is likely that there has been a church on this site since Saxon
times. The north wall of the nave is the oldest part of the church
and may include portions of Anglo-Saxon work.
building was extensively remodelled in the early 13th Century with
the construction of the north aisle and the chancel; the three rather
crude arches to the north aisle appear to have been cut through
the original nave. On the south side there are two late 13th Century
arches. The clerestory was added to the nave in the 15th Century.
The roof was reconstructed in 1904/1905 when the old galleries at
the west end were removed.
of the church in 1995 confirmed that the plaster on the nave walls
(apparently applied in haste at the time of the Reformation) conceals
extensive Mediaeval wall paintings. A fragment of the 15th Century
fresco is exposed to the left of the Screen.
The tower was built in the 14th
Century and has substantial corner pinnacles connected to an octagonal
spire by thin flying buttresses. The pinnacles and flying buttresses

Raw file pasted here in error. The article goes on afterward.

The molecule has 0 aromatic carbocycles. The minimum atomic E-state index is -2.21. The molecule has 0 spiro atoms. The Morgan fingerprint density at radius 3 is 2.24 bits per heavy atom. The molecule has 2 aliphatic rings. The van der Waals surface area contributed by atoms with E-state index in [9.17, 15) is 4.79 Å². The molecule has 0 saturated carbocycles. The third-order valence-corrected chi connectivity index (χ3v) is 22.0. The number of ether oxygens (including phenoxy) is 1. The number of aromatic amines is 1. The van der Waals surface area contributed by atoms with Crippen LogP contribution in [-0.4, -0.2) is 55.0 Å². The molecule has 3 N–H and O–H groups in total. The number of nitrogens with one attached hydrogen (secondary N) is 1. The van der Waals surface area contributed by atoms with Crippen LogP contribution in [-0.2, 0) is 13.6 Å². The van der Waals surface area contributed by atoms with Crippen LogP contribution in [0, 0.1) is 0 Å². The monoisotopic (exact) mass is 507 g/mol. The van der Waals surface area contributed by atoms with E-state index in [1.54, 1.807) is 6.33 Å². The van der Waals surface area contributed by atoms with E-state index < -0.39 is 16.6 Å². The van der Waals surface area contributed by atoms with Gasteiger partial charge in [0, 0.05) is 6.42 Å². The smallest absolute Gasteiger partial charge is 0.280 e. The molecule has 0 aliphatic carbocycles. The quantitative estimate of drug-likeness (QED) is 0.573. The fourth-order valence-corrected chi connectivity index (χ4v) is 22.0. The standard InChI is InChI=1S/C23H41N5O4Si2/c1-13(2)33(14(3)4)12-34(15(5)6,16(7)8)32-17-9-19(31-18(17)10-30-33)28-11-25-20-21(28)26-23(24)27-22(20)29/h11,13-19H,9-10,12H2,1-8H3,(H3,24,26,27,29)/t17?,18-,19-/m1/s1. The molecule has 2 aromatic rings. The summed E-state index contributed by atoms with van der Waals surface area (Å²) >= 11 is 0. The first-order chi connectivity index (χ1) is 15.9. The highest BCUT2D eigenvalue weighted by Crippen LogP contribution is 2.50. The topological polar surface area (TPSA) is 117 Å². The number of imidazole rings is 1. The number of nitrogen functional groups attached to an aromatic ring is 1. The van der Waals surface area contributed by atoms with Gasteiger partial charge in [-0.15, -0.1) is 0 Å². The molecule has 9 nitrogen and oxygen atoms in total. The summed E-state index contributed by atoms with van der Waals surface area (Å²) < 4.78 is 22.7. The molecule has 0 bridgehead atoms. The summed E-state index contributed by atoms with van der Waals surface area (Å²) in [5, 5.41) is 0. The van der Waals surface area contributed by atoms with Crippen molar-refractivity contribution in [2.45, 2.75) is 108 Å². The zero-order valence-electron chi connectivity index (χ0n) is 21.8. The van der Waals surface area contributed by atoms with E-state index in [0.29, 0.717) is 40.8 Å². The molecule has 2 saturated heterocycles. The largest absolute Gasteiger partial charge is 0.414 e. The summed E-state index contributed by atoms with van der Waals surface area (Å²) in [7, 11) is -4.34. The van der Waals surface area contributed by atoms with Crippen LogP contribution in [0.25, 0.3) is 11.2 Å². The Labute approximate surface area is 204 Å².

were rebuilt, and the spire repaired, in the late 1980s at a total
cost of £90,000 with support from English Heritage and the Friends
of St Peter's. The clock was installed by the village in 1887 to
mark Queen Victoria's Golden Jubilee.
The chancel was about forty feet
longer at the dissolution of the Priory. It was reported to the
Archdeacon in 1578 that "…the cancell wyndowes are in decaye by
the default of Mr Farrar"; presumably it was shortened soon after
this date. One original lancet window survives on the south side.
Electricity was first put into
the church in 1945. Much of the wiring survived until 1995, when
the church was rewired and new lighting was installed. A new heating
system was provided in 1994.
In the ancient churchyard at least
7000 inhabitants of Harrold are believed to be buried. The churchyard
is now maintained by Harrold Parish Council, together with an adjacent
The benefice of St Peter, Harrold
was combined with that of St Mary, Carlton with Chellington in 1964.
There is a peal of six bells,
rung every Sunday:
||the Treble by
Joseph Eayre of St Neots 1756;
the Second by Taylors of Loughborough 1898:
the Third and Fourth by Hugh Watts 1603;
the Fifth by John Hodson 1653;
and the Tenor by Chandler 1652 (recast by Taylors of Loughborough
All the bells were rehung
on a steel frame in 1898 in good time for a peal to be rung to celebrate
the Relief of Mafeking in 1900. The Third bell was recast by Taylors
in 1987 and the whole peal was rehung on modern bearings in 1989,
financed by funds raised by local bellringers.